It's not easy being MS Dhoni these days. Whatever decisions he takes, it comes immediately under the scanner, is discussed threadbare and is then lobbed across with the familiar refrain - is it time to replace him as skipper.
Why did he drop or rest R Ashwin from the first T20 game against Pakistan? The question started doing the rounds as soon the playing XI was announced on Tuesday, and gained momentum after Pakistan captain Mohammad Hafeez attributed their five-wicket win to the absence of world-class spinners in the Indian XI.
Ashwin's omission left India playing just three specialist bowlers - all pacers. It was not a smart move, especially considering that Pakistan fielded five regular bowlers, despite the fact that the off-spinner is enduring a pretty rough patch. "He's been our main bowler but he has been going for runs once the field opens up… we wanted give Jadeja a go," said Dhoni.
The problem, however, wasn't in dropping the out-of-sorts Ashwin, but in giving Jadeja a 'go-ahead'. While the left-arm spinner is definitely not a better bowler than Ashwin, it's a valid question to ask whether he is even a better batsman than the off-spinner. "He's a very predictable bowler as he lacks variation. He could at best be a restrictive bowler in the longer formats, but not in T20s. Here, he would be an easy target for batsmen," Sunil Gavaskar told a TV channel.
And with him being of little value as a bowler, he can't be of much use as a batsman coming in at number eight. Can't the top seven batsmen of the supposedly strong batting line-up be trusted to last 20 overs? If seven can't, then even eighth wouldn't, as, drawing from what Hafeez said the other day, matches can't be won merely on the basis of batting; bowlers are needed too.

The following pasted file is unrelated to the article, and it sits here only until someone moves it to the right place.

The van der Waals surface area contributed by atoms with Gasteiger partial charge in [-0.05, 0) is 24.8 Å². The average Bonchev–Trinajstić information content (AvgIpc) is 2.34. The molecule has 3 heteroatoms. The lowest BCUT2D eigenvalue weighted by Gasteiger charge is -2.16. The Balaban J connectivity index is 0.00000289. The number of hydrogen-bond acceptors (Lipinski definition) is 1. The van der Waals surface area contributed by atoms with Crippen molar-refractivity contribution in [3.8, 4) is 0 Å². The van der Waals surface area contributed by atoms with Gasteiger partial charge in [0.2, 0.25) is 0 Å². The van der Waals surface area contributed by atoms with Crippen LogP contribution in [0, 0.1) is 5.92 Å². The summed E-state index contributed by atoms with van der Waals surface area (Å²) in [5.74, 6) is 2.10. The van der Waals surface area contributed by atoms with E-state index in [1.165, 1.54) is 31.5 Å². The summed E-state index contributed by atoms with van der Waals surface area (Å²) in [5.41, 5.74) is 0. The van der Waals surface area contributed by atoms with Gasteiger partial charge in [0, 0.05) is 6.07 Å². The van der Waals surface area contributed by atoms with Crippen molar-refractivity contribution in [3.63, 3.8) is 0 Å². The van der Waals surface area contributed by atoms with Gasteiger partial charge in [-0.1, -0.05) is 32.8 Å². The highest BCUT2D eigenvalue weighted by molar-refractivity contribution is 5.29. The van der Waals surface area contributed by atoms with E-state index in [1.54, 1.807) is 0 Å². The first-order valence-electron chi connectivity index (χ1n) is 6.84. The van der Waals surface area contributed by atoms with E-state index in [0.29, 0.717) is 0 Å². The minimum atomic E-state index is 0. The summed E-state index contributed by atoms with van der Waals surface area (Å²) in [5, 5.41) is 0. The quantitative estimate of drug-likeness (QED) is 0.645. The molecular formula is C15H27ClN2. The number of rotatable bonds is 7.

Given how well pacers did in these conditions, an extra medium pacer could have turned the match in India's favour.
And that Dhoni threw the ball to Virat Kohli for two overs showed India did miss that extra fourth seamer. The off-shoot of going in with just three specialist bowlers was that all of them had exhausted their quota of overs before the match-deciding final over, which was bowled by Jadeja.
It could be asked why the skipper exhausted the four overs of Bhuvneshwar Kumar, India's best bowler of the day, in one go. This could be because the young bowler threatened to pick more wickets, and at his pace, would have been more effective bowling with the new ball, but one more might have well tilted the game in India's favour.
Although it was the pathetic batting that let India down, considering the role pressure plays when the two teams square up, a more balanced final XI could have made the difference.